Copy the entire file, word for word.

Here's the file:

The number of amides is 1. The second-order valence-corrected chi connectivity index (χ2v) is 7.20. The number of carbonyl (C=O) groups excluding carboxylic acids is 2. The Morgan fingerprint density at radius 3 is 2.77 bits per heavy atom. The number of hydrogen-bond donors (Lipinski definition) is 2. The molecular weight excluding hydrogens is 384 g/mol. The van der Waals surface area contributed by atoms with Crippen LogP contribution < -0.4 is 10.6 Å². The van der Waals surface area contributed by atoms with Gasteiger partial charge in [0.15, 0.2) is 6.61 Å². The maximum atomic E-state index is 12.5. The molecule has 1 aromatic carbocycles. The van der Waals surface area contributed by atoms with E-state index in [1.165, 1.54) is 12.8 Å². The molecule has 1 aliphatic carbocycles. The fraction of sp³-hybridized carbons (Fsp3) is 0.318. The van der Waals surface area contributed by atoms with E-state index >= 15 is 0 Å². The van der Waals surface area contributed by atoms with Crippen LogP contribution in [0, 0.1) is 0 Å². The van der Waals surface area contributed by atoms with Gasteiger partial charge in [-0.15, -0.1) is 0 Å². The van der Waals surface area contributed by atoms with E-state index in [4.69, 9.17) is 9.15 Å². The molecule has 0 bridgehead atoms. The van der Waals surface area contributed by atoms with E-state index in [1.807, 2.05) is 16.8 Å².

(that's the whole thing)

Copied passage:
The number of amides is 1. The second-order valence-corrected chi connectivity index (χ2v) is 7.20. The number of carbonyl (C=O) groups excluding carboxylic acids is 2. The Morgan fingerprint density at radius 3 is 2.77 bits per heavy atom. The number of hydrogen-bond donors (Lipinski definition) is 2. The molecular weight excluding hydrogens is 384 g/mol. The van der Waals surface area contributed by atoms with Crippen LogP contribution < -0.4 is 10.6 Å². The van der Waals surface area contributed by atoms with Gasteiger partial charge in [0.15, 0.2) is 6.61 Å². The maximum atomic E-state index is 12.5. The molecule has 1 aromatic carbocycles. The van der Waals surface area contributed by atoms with E-state index in [1.165, 1.54) is 12.8 Å². The molecule has 1 aliphatic carbocycles. The fraction of sp³-hybridized carbons (Fsp3) is 0.318. The van der Waals surface area contributed by atoms with E-state index >= 15 is 0 Å². The van der Waals surface area contributed by atoms with Crippen LogP contribution in [0, 0.1) is 0 Å². The van der Waals surface area contributed by atoms with Gasteiger partial charge in [-0.15, -0.1) is 0 Å². The van der Waals surface area contributed by atoms with E-state index in [4.69, 9.17) is 9.15 Å². The molecule has 0 bridgehead atoms. The van der Waals surface area contributed by atoms with E-state index in [1.807, 2.05) is 16.8 Å².